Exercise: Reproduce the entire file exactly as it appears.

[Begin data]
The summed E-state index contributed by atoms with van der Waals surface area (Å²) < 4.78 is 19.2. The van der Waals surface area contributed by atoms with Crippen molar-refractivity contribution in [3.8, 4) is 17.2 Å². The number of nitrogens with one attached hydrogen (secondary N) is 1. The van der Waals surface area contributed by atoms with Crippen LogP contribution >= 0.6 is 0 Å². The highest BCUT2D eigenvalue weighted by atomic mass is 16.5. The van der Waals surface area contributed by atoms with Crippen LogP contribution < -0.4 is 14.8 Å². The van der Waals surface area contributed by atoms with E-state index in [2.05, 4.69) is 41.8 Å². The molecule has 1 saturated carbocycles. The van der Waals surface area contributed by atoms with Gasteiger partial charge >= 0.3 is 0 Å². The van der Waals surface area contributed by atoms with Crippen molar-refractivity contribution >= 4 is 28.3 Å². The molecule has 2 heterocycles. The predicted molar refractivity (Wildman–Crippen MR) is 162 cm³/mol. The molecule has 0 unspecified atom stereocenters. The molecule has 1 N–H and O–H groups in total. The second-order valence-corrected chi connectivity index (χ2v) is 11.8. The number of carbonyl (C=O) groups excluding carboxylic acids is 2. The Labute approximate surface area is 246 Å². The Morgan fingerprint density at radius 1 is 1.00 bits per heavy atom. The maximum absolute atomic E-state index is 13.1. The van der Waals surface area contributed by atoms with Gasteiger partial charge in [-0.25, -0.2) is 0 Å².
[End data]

The summed E-state index contributed by atoms with van der Waals surface area (Å²) < 4.78 is 19.2. The van der Waals surface area contributed by atoms with Crippen molar-refractivity contribution in [3.8, 4) is 17.2 Å². The number of nitrogens with one attached hydrogen (secondary N) is 1. The van der Waals surface area contributed by atoms with Crippen LogP contribution >= 0.6 is 0 Å². The highest BCUT2D eigenvalue weighted by atomic mass is 16.5. The van der Waals surface area contributed by atoms with Crippen LogP contribution < -0.4 is 14.8 Å². The van der Waals surface area contributed by atoms with E-state index in [2.05, 4.69) is 41.8 Å². The molecule has 1 saturated carbocycles. The van der Waals surface area contributed by atoms with Gasteiger partial charge >= 0.3 is 0 Å². The van der Waals surface area contributed by atoms with Crippen molar-refractivity contribution >= 4 is 28.3 Å². The molecule has 2 heterocycles. The predicted molar refractivity (Wildman–Crippen MR) is 162 cm³/mol. The molecule has 0 unspecified atom stereocenters. The molecule has 1 N–H and O–H groups in total. The second-order valence-corrected chi connectivity index (χ2v) is 11.8. The number of carbonyl (C=O) groups excluding carboxylic acids is 2. The Labute approximate surface area is 246 Å². The Morgan fingerprint density at radius 1 is 1.00 bits per heavy atom. The maximum absolute atomic E-state index is 13.1. The van der Waals surface area contributed by atoms with Gasteiger partial charge in [-0.25, -0.2) is 0 Å².